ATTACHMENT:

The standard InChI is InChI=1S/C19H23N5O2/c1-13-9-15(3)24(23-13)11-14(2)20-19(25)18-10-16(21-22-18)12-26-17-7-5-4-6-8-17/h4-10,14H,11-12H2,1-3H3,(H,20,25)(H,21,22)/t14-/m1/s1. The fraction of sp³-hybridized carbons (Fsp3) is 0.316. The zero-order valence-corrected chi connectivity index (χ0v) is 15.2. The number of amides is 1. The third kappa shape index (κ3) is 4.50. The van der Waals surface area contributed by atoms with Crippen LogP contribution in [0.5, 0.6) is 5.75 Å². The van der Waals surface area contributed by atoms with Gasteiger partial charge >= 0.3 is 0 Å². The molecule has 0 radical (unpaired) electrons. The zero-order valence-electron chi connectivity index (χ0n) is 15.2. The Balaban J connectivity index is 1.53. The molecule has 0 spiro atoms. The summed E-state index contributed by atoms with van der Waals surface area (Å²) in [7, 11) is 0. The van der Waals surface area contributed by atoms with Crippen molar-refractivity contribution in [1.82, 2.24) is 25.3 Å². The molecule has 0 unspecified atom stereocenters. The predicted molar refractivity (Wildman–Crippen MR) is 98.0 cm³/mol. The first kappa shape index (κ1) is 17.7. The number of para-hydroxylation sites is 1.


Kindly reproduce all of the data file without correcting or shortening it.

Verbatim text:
The standard InChI is InChI=1S/C19H23N5O2/c1-13-9-15(3)24(23-13)11-14(2)20-19(25)18-10-16(21-22-18)12-26-17-7-5-4-6-8-17/h4-10,14H,11-12H2,1-3H3,(H,20,25)(H,21,22)/t14-/m1/s1. The fraction of sp³-hybridized carbons (Fsp3) is 0.316. The zero-order valence-corrected chi connectivity index (χ0v) is 15.2. The number of amides is 1. The third kappa shape index (κ3) is 4.50. The van der Waals surface area contributed by atoms with Crippen LogP contribution in [0.5, 0.6) is 5.75 Å². The van der Waals surface area contributed by atoms with Gasteiger partial charge >= 0.3 is 0 Å². The molecule has 0 radical (unpaired) electrons. The zero-order valence-electron chi connectivity index (χ0n) is 15.2. The Balaban J connectivity index is 1.53. The molecule has 0 spiro atoms. The summed E-state index contributed by atoms with van der Waals surface area (Å²) in [7, 11) is 0. The van der Waals surface area contributed by atoms with Crippen molar-refractivity contribution in [1.82, 2.24) is 25.3 Å². The molecule has 0 unspecified atom stereocenters. The predicted molar refractivity (Wildman–Crippen MR) is 98.0 cm³/mol. The first kappa shape index (κ1) is 17.7. The number of para-hydroxylation sites is 1.